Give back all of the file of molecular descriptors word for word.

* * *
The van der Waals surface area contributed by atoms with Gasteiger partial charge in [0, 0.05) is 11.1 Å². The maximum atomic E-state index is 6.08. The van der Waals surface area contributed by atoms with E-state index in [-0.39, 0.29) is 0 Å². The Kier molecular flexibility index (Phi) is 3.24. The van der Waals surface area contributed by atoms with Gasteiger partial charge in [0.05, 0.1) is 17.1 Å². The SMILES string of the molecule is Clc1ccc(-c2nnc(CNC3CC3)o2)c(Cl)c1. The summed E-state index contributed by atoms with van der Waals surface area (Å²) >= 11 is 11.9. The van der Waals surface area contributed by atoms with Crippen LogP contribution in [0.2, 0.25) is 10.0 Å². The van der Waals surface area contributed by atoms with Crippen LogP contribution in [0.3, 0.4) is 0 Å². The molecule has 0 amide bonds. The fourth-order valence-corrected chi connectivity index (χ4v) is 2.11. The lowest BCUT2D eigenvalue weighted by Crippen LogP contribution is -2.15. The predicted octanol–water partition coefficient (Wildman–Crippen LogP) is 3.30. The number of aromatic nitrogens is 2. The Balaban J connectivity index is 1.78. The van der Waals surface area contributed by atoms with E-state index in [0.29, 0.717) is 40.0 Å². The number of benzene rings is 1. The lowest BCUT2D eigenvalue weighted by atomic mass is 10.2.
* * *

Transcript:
The van der Waals surface area contributed by atoms with Gasteiger partial charge in [0, 0.05) is 11.1 Å². The maximum atomic E-state index is 6.08. The van der Waals surface area contributed by atoms with E-state index in [-0.39, 0.29) is 0 Å². The Kier molecular flexibility index (Phi) is 3.24. The van der Waals surface area contributed by atoms with Gasteiger partial charge in [0.05, 0.1) is 17.1 Å². The SMILES string of the molecule is Clc1ccc(-c2nnc(CNC3CC3)o2)c(Cl)c1. The summed E-state index contributed by atoms with van der Waals surface area (Å²) >= 11 is 11.9. The van der Waals surface area contributed by atoms with Crippen LogP contribution in [0.2, 0.25) is 10.0 Å². The van der Waals surface area contributed by atoms with Crippen LogP contribution in [0.3, 0.4) is 0 Å². The molecule has 0 amide bonds. The fourth-order valence-corrected chi connectivity index (χ4v) is 2.11. The lowest BCUT2D eigenvalue weighted by Crippen LogP contribution is -2.15. The predicted octanol–water partition coefficient (Wildman–Crippen LogP) is 3.30. The number of aromatic nitrogens is 2. The Balaban J connectivity index is 1.78. The van der Waals surface area contributed by atoms with E-state index in [0.29, 0.717) is 40.0 Å². The number of benzene rings is 1. The lowest BCUT2D eigenvalue weighted by atomic mass is 10.2.